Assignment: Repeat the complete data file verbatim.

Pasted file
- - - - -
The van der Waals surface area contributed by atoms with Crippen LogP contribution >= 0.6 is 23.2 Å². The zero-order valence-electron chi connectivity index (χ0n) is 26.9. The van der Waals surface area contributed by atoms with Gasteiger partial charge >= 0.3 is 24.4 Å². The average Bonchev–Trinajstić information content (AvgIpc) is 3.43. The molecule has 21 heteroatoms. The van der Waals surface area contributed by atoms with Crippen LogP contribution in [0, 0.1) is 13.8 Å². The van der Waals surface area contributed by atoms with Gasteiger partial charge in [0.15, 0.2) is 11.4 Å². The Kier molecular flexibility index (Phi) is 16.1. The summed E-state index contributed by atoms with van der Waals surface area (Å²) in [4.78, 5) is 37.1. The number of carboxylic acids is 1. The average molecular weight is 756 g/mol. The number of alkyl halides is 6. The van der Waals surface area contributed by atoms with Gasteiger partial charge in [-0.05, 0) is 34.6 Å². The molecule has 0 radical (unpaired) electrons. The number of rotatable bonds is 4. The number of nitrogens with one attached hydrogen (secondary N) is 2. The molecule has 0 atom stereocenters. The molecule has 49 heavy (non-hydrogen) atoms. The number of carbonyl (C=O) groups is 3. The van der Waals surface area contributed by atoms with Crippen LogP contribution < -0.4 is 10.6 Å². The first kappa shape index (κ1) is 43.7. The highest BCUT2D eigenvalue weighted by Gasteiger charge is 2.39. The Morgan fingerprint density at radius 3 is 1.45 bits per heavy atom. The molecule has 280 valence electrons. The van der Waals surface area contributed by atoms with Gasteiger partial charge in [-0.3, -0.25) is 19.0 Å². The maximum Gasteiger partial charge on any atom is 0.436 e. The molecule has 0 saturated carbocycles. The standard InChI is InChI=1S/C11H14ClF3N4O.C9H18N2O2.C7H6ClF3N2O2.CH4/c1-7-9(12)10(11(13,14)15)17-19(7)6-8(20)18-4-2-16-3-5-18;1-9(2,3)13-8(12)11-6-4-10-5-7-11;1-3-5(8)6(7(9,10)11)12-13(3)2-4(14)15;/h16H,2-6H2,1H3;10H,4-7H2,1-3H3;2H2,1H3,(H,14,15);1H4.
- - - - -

The van der Waals surface area contributed by atoms with Crippen LogP contribution >= 0.6 is 23.2 Å². The zero-order valence-electron chi connectivity index (χ0n) is 26.9. The van der Waals surface area contributed by atoms with Gasteiger partial charge >= 0.3 is 24.4 Å². The average Bonchev–Trinajstić information content (AvgIpc) is 3.43. The molecule has 21 heteroatoms. The van der Waals surface area contributed by atoms with Crippen LogP contribution in [0, 0.1) is 13.8 Å². The van der Waals surface area contributed by atoms with Gasteiger partial charge in [0.15, 0.2) is 11.4 Å². The Kier molecular flexibility index (Phi) is 16.1. The summed E-state index contributed by atoms with van der Waals surface area (Å²) in [4.78, 5) is 37.1. The number of carboxylic acids is 1. The average molecular weight is 756 g/mol. The number of alkyl halides is 6. The van der Waals surface area contributed by atoms with Gasteiger partial charge in [-0.05, 0) is 34.6 Å². The molecule has 0 radical (unpaired) electrons. The number of rotatable bonds is 4. The number of nitrogens with one attached hydrogen (secondary N) is 2. The molecule has 0 atom stereocenters. The molecule has 49 heavy (non-hydrogen) atoms. The number of carbonyl (C=O) groups is 3. The van der Waals surface area contributed by atoms with Crippen LogP contribution < -0.4 is 10.6 Å². The first kappa shape index (κ1) is 43.7. The highest BCUT2D eigenvalue weighted by Gasteiger charge is 2.39. The Morgan fingerprint density at radius 3 is 1.45 bits per heavy atom. The molecule has 280 valence electrons. The van der Waals surface area contributed by atoms with Gasteiger partial charge in [-0.3, -0.25) is 19.0 Å². The maximum Gasteiger partial charge on any atom is 0.436 e. The molecule has 0 saturated carbocycles. The standard InChI is InChI=1S/C11H14ClF3N4O.C9H18N2O2.C7H6ClF3N2O2.CH4/c1-7-9(12)10(11(13,14)15)17-19(7)6-8(20)18-4-2-16-3-5-18;1-9(2,3)13-8(12)11-6-4-10-5-7-11;1-3-5(8)6(7(9,10)11)12-13(3)2-4(14)15;/h16H,2-6H2,1H3;10H,4-7H2,1-3H3;2H2,1H3,(H,14,15);1H4.